Programmatic advertising brings some big advantages to the international marketer.
Buying your ads programmatically (using software and technology rather than manual input) is much more efficient than the human-input methods, which often involved negotiating with ad space suppliers and their intermediaries. It certainly saves time compared to manually inserting the ads into each channel and platform they are to run on.
We often counsel readers of this blog against uprooting any aspect of their business strategy from their home market and transplanting it, intact, into a new market. Unsurprisingly, advertising is no different. No matter how carefully crafted, advertising approaches need to be reviewed when you move them to a different market.
It’s pretty obvious that your creative assets need to be adjusted for each market in order to reflect the local conditions and your brand proposition in each one. Some major brands have made high profile errors when they tried to transplant their advertising into another market without any adaptation. Others have crudely adapted existing creative and got caught out, such as when Microsoft clumsily removed a black actor from one of its adverts aimed at the less ethnically diverse Polish market.
But adapting your programmatic advertising approach involves much more than just localising the creative effectively. Web users display their online intent differently in different regions, so your advertising will need to adapt to these behaviours in order to optimise your spend.
For example, it’s thought that Chinese web users are much more likely to use transactional queries on search engines than US or European users. In any emerging market you’re more likely to have a higher proportion of users new to the internet than you’d find in established markets.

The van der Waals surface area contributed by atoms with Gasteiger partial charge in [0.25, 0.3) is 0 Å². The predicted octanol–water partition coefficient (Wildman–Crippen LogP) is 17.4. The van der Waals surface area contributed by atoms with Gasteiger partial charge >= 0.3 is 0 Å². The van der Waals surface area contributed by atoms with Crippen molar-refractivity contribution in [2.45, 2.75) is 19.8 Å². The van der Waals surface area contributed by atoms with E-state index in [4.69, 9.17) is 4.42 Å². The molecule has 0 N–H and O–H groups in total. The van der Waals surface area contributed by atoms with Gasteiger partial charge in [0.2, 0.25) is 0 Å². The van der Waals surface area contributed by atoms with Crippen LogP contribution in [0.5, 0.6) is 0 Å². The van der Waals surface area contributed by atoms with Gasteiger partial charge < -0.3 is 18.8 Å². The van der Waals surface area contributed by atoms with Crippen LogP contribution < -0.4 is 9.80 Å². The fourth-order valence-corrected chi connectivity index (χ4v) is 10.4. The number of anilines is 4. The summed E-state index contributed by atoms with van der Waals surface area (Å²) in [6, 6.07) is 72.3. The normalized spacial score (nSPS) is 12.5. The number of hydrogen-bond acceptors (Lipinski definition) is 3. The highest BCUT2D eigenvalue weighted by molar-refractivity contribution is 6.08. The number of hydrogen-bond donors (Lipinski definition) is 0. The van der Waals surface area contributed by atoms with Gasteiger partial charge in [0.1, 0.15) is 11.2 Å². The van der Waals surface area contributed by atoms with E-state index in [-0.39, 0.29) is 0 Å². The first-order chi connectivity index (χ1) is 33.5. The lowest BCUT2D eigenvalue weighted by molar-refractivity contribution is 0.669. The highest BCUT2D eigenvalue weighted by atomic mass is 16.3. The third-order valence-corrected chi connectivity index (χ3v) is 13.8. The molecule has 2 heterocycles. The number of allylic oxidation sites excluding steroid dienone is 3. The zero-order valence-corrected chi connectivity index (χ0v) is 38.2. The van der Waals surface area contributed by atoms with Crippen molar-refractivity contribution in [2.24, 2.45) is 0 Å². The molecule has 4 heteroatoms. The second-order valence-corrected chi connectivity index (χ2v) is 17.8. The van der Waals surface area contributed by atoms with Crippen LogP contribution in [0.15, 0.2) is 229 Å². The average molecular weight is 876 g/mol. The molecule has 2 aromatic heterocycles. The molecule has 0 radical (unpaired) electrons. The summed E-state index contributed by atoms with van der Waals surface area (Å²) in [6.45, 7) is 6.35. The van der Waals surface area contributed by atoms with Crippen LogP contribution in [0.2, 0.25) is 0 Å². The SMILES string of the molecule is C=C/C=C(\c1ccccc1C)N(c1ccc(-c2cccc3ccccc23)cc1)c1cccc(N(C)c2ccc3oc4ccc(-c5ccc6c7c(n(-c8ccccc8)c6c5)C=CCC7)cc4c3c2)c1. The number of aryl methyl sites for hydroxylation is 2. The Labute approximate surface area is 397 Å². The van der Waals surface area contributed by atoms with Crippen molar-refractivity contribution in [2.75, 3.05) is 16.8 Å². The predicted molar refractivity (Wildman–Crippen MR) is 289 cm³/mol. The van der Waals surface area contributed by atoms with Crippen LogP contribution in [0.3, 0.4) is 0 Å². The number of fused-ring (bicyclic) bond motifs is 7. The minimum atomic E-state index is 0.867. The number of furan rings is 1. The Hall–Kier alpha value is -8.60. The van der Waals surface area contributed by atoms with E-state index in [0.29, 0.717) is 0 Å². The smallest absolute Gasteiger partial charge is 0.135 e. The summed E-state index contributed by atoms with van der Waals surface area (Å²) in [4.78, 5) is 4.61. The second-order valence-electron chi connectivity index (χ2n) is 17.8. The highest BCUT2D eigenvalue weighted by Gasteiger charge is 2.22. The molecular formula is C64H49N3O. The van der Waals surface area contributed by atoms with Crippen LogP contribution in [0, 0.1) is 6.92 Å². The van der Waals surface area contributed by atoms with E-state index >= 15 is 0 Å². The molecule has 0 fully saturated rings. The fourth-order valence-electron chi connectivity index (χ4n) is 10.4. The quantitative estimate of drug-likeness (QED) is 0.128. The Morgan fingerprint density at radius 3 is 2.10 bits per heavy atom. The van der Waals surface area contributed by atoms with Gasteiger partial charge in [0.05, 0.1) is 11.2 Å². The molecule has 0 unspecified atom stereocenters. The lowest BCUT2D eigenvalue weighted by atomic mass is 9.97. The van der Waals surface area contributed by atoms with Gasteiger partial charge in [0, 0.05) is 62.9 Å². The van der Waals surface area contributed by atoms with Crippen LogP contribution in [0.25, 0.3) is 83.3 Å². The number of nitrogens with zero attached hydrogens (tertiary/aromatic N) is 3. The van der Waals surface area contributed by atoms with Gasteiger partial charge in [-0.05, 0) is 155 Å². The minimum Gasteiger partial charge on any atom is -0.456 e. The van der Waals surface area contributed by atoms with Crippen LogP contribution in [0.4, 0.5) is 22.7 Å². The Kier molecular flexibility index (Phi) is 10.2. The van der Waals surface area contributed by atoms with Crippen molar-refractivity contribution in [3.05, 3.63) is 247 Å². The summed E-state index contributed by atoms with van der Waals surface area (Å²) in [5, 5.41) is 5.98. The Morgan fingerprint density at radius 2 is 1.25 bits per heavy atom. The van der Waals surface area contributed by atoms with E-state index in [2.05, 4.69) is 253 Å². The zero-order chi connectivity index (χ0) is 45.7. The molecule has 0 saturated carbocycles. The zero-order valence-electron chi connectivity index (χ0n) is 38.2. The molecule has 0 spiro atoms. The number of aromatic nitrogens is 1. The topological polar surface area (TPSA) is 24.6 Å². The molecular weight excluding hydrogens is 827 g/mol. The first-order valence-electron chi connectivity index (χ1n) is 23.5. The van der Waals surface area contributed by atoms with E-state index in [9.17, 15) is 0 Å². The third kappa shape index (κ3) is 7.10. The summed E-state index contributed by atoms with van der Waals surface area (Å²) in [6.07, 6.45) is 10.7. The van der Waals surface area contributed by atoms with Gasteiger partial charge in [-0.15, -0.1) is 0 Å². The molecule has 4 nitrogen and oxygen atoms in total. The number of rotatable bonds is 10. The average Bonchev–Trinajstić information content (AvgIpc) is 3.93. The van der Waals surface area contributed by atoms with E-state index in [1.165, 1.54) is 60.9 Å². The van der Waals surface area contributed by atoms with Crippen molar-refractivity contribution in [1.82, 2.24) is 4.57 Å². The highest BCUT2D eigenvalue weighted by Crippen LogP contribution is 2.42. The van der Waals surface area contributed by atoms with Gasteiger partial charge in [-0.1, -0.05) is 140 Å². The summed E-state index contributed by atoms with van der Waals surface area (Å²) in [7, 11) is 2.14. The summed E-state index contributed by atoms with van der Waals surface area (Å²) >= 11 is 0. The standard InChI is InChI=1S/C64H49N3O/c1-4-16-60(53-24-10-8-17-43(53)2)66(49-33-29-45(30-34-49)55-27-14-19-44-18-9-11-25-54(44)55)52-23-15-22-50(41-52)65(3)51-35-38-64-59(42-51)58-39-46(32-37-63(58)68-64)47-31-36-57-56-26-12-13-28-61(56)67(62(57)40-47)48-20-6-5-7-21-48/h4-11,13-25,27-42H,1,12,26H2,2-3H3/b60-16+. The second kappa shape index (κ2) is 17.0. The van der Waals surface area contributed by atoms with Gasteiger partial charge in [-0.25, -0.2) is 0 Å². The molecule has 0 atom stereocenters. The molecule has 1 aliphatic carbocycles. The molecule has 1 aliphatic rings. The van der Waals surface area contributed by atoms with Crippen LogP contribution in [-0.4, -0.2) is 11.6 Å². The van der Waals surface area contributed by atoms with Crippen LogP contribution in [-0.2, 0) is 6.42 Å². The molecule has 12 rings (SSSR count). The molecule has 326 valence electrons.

Outside the first tier of cities, Chinese web users are more likely to have fewer than two years experience using the web. Newer web users are more likely to click on banner ads and less likely to identify sponsored search results as advertising than more experienced ones. This may have implications for your entire advertising strategy.
In the various markets, you’ll also find users are on different platforms and in different channels. What this means is that the ability of your ad to influence them may come at a very different point in their purchase cycle compared to consumers in another market.
Chinese consumers are more likely to seek approval on social media ahead of making a purchase decision, so this channel could be especially influential. Your advertising approach may need to change to reflect the most influential channels in this market.
Advertising as an information source
Using programmatic advertising can help you understand your market better, for example how long the consideration process typically lasts. In an earlier blog post, we examined how some world cultures tend to have a preference for uncertainty avoidance, which tends to affect their social behaviour and aspects of their working life.
One theory put forward by an academic research paper looking into online behaviour and the tourist industry was that Japanese tourists, who come from a culture that prefers to avoid risk, would tend to book further in advance than German ones, who have a lower risk-avoidance profile.